Anonymous said...

Steve, sorry, but I have to disagree with your points.

The 2009 rendering tool is half-baked as has been described in great detail on AUGI.

The new modeling tools are only available in "massing" - that's the ambivalence about them.

The UI needed much improvement - unfortunately, the new UI doesn't address any of the hundred things about the old UI that drive users nuts. Yes, there were users that complained about how Revit Classic looked clunky (the crayon, etc.), but really, that was a rather vocal, but tiny minority. I, and I think the vast majority of users, liked the "simple" look of the old UI. And unlike the rendering tool and the new modeling tools, the new UI (as currently implemented) makes a mess of overall workflow.

The biggest complaint about 2009, other than lack of new features, was performance. 2009 was the first new release that felt really slow and buggy. That eventually got addressed to some extent through updates, but even with cutting edge hardware, it's still slow relative to 2008.

I was just talking about this issue with a fellow revit user the other day, and we were feeling nostalgic for the days when the lack of an "area tool" was a raging debate. 2010 makes such complaints about past releases seem trivial. That's what a mess 2010 is.

Anonymous said...

I have spent the past day really putting Revit 2010 through its "paces" and have to report that I am very much unimpressed with the release. They still have yet to make any improvements to the rendering engine, which basically shocks me. There are so many glaring holes in the rendering engines abilities that I almost want cry, this release is definitely NOT going to remove the need to export to a real renderer. The new massing tools will come in handy maybe once every year, and I'm really wondering why they would not have made this a tool that could be used anywhere and everywhere.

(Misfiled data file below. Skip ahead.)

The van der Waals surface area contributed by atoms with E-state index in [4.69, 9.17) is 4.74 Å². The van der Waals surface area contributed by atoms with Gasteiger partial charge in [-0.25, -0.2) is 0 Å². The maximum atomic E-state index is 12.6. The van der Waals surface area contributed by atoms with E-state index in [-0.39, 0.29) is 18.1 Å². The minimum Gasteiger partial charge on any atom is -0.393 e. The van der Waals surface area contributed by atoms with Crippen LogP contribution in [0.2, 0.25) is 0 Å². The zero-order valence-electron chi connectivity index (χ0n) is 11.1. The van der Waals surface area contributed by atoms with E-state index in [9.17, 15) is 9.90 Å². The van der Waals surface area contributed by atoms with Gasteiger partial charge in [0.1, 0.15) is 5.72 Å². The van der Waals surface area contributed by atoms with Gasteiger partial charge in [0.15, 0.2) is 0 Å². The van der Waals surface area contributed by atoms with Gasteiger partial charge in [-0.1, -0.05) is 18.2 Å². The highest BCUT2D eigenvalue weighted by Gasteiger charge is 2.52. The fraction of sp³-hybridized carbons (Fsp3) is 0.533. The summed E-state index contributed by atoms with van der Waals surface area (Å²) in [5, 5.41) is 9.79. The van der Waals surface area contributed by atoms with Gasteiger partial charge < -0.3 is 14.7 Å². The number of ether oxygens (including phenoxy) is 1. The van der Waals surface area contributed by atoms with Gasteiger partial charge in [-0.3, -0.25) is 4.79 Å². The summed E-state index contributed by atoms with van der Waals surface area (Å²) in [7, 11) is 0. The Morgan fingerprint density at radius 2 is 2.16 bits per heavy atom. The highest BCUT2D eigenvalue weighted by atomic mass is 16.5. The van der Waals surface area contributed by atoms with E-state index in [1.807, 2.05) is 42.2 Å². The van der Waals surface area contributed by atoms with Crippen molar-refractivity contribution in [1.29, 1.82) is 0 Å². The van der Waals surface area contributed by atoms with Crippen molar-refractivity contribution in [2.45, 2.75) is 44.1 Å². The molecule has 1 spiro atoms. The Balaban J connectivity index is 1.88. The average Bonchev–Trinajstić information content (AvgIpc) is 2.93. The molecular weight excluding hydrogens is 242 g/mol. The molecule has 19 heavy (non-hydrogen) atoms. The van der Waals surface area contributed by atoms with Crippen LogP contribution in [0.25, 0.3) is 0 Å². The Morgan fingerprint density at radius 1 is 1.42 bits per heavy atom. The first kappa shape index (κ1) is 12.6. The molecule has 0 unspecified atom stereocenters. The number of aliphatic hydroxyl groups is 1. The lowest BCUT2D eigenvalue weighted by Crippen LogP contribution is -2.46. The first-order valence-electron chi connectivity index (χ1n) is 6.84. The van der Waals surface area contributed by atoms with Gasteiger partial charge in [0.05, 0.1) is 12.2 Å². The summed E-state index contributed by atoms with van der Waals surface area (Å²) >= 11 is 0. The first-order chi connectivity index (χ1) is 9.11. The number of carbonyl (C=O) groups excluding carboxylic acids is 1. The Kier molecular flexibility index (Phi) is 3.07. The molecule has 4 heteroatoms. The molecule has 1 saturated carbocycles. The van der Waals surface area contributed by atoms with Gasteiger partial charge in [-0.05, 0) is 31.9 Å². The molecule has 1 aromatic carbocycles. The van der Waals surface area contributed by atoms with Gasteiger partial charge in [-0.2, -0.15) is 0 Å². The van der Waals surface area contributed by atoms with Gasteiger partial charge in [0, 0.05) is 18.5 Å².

Basically the "ease of use" they suggest as being akin to SketchUp is a full on farcity. They are falling short of the mark on all counts with this release.

The UI looks snazzy but the organization is shoddy and not very user friendly, I can only hope it doesn't take me another month to get used to the new "improved" layout.

Well, looks like its back to the waiting line for me, I will have to go back to the 2009 release more than likely and hope that one day they will get "it" right.

C'est la vie!